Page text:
2Frères: À Tous Les Vents

Quebec’s Route 132—stretching 1,000 miles (1,600 km), up the St. Lawrence all the way to Gaspé but skirting major cities—is a good metaphor for the journey of Erik and Sonny Caouette, who specialize in folk songs about family, friendship and small-town life. And like a highway, a thread connects the duo’s albums: Nous Autres (We Ourselves), the 2015 debut that made them an overnight sensation and earned two Félix awards (Quebec’s most … More 2Frères: À Tous Les Vents

Les Cowboys Fringants: Les Antipodes

In physics, politics and romance, poles apart tend to come together. Les Cowboys Fringants are not the only musicians who explore humanity’s darker reaches with comedy and cynicism, let alone with harmony and dance-provoking chords, but they’ve been doing it exceptionally well since 1997. On their tenth album, the neo-trad folk-country ensemble offers a rousing tour of Les Antipodes … More Les Cowboys Fringants: Les Antipodes

Alex Cuba: Sublime

Dickens was right in concept but exaggerated the singularity of his age: It is always, in every era and every land, the best and worst of times. Great art often emerges from hard lessons, but sometimes songs written before a crisis rush toward our freshly frazzled nerves like first responders. When he released Sublime last fall Alex Cuba couldn’t have known a pandemic was imminent but today the music of his seventh album penetrates the haze of uncertainty … More Alex Cuba: Sublime

Le Vent du Nord: Territoires

Oz, Neverwhere, Asteroid B-612—great artists create worlds or pair real domains with fantasylands to explore larger questions. Count in this company Le Vent du Nord, vanguard of Québec’s progressive folk movement. On Territoires, they tread overlapping realms—the Québec and New France of today and of history, of the heart, imagination and aspiration. No surrealism in these territories but the ensemble more than compensates with soundscapes … More Le Vent du Nord: Territoires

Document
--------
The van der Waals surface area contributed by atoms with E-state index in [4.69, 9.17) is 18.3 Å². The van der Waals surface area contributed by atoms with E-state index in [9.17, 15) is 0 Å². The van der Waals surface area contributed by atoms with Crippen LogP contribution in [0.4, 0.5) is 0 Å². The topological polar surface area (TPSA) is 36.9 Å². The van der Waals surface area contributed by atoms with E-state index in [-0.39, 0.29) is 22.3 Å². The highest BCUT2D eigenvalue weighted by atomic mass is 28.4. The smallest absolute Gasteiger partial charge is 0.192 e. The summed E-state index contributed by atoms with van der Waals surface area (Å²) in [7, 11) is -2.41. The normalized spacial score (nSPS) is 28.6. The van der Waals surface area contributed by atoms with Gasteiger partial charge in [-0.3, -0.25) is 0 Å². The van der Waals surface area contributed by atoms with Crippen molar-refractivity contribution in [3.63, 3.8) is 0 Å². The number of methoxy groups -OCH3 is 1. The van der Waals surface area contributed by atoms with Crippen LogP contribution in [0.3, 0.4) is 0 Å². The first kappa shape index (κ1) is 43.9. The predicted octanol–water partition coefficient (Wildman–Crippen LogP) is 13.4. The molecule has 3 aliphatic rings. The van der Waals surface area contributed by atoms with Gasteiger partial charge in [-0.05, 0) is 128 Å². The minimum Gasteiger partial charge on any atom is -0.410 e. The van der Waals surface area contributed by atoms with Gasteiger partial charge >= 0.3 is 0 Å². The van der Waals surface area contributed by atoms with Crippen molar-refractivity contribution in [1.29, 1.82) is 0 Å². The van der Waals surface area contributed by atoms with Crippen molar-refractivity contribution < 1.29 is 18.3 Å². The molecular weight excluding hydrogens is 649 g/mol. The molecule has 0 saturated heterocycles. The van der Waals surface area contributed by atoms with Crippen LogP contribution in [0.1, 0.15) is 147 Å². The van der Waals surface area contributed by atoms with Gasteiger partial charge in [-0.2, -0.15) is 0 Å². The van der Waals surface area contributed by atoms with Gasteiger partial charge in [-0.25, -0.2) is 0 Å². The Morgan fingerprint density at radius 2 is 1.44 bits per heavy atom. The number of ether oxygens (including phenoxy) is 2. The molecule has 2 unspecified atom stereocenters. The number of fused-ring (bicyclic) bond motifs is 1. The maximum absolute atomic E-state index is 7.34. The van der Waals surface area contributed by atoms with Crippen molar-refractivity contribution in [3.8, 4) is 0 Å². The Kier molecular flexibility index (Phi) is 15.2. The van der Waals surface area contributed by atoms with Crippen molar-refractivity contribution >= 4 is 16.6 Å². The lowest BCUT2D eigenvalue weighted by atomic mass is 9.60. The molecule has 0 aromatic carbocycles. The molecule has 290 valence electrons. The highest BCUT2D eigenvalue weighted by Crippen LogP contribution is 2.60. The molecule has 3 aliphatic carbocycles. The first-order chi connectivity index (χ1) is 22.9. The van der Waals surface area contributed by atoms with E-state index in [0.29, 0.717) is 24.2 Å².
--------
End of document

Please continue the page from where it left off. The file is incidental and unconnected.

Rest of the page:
Shauit: Apu Peikussiakᵘ

Song can be a pathway to survival for threatened languages. Over the past generation the 10,000 speakers of Innu in Québec and Labrador have seen a creative surge in new music. The folk-rock duo Kashtin gained prominence in their community and in broader Canadian society, especially after their songs were featured on the TV series Due South and later on soundtrack compilations. It was at a music festival in Maliotenam, an Innu First Nations … More Shauit: Apu Peikussiakᵘ

Jeremy Dutcher: Wolastoqiyik Lintuwakonawa

In the popular imagination, time travel typically involves a fanciful machine. In real life, Jeremy Dutcher visited the past using the wax cylinders of an Edison-era phonograph and digital technology that preserved recordings made in 1907. An opera singer and composer—and faithful son of the Wolastoq First Nation of New Brunswick—Dutcher dug into the archives of the Canadian Museum of … More Jeremy Dutcher: Wolastoqiyik Lintuwakonawa

2Frères: La Route

You can’t take the country out of the boy. And with 2Frères—Erik and Sonny Caouette—you can’t really take the boys out the country, either. When the retro folk-rockers dreamed big, they moved from Chapais, population 1,600 and 700 kilometers north of Montreal, to Cowansville, population 12,000 and 90 kilometers east of Québec’s culture capital. So far and no farther. Unpretentious family guys, they conquered the airwaves (with invaluable input … More 2Frères: La Route

Yiddish Glory: The Lost Songs of World War II

The song Shpatsir in Vald (A Walk in the Forest) has everything—poignant dialogue between lovers about to be separated by war, a dulcet Russian waltz melody and the spellbinding voice of Sophie Milman (video 1). The lyrics were penned in 1944, but the song wasn’t released until 2018—and therein lies a story. The Soviet Union, World War II: A team of ethnomusicologists led by … More Yiddish Glory: The Lost Songs of World War II

Galant, tu perds ton temps: Nous irons danser

Charmingly deceptive, Galant, tu perds ton temps literally means, “Young man, you’re wasting your time,” but in practice the name of the five-woman ensemble of traditional Québec music seems as much a term of endearment as a brushoff. Their playful songs are filled with courting, flirting, unfaithful suitors and ill-fitting marriages arranged by clueless fathers. On Nous irons danser (We Will Dance), the women—Evelyne Gélinas, Isabelle Payette … More Galant, tu perds ton temps: Nous irons danser